Monday, October 29, 2007

"NASCAR Now" Staggers Toward Season's End

This past weekend was big for all three of NASCAR's national touring series. It was also a big weekend for ESPN, who split their crews and produced two races. Several ESPN on-air talent flew from Atlanta to Memphis, and worked both the Busch and Cup Series events.

With a high-speed Truck Series race from Atlanta on Saturday as well, this gave NASCAR Now on Monday plenty of rich racing content to relate to viewers in this one hour show.

The Saturday Busch Series race was huge in so many ways. Finally, this series was able to run a stand-alone event that was free of the domination of the NEXTEL Cup drivers who cross-over and run Busch races. In addition, the Memphis track is perfect for these cars and their rough-and-tumble short track racing styles.

The field included Indy 500 winner Dario Franchitti and NASCAR veteran Sterling Marlin. Youngsters like Brad Coleman and Brad Keselowski were racing alongside of stars like Carl Edwards and Jamie McMurray. Also in the field was a disappointed David Reutimann, who had failed to make the Cup race in Atlanta.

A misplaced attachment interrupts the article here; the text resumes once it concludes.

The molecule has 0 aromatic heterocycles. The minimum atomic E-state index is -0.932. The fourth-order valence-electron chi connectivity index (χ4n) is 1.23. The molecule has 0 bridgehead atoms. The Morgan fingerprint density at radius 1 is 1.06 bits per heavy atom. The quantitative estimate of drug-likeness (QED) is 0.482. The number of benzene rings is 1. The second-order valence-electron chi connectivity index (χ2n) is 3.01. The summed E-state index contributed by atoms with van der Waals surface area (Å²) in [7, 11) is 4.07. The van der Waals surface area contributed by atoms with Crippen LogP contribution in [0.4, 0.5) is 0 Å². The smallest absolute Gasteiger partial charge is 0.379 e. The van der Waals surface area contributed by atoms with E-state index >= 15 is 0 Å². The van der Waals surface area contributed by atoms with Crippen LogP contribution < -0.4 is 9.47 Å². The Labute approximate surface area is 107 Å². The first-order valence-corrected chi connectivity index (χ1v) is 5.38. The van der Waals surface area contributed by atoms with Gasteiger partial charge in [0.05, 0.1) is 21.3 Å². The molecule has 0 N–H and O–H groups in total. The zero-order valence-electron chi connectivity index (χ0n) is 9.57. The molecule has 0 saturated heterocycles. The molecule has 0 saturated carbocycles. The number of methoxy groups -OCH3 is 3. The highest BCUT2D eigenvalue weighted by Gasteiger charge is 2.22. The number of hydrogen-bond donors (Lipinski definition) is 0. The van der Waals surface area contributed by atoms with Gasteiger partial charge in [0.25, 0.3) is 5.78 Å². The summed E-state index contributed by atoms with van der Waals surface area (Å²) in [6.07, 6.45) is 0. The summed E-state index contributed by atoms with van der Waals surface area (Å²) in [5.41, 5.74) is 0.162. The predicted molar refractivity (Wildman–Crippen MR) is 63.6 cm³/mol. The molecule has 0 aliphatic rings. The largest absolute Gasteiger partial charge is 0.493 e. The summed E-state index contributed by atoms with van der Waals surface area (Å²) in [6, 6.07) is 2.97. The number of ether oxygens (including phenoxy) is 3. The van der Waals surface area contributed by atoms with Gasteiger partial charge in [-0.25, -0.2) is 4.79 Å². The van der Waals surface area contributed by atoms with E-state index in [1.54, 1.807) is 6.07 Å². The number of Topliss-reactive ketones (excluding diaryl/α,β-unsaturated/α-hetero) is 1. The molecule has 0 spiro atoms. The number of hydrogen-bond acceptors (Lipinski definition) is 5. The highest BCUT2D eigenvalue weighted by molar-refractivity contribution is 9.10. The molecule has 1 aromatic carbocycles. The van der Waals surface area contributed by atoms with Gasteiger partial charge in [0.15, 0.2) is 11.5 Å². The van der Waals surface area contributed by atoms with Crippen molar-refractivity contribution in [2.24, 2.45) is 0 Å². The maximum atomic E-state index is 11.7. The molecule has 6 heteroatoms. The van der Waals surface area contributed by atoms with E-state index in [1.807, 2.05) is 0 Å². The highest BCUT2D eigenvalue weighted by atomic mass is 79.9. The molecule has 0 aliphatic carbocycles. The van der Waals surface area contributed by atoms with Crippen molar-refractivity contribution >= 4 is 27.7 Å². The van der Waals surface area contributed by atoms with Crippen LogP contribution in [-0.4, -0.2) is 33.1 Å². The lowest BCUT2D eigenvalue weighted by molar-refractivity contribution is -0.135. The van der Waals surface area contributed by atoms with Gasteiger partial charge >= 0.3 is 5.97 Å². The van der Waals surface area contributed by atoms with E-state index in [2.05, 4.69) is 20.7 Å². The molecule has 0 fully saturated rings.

It was clear there would be plenty of stories for ESPN's Marty Reid, Rusty Wallace, and Randy LaJoie to follow during their live telecast. Allen Bestwick would patrol pit road.

On Monday evening NASCAR Now came out of a commercial break with heavy metal rock music blaring. Suddenly, there were video highlights of a race with cars crashing and spinning. One car ran through the mud. There was a picture of Jack Roush just standing there.

Then, there was a picture of David Reutimann very happy and climbing on his car. Program host Erik Kuselias said nothing. In-studio analyst Boris Said was silent. The screaming rock video was thirty seconds long. Thirty seconds long.

This was all that was to be seen of the Busch Series race from Memphis. ESPN's telecast crew had not submitted a "wrap-up" of the race. There was no mention that it was Michael Waltrip Racing's first win for Toyota in NASCAR. There was no mention of the fact that it was David Reutimann's first Busch Series victory in sixty-three starts. But, there is so much more to this story than just that.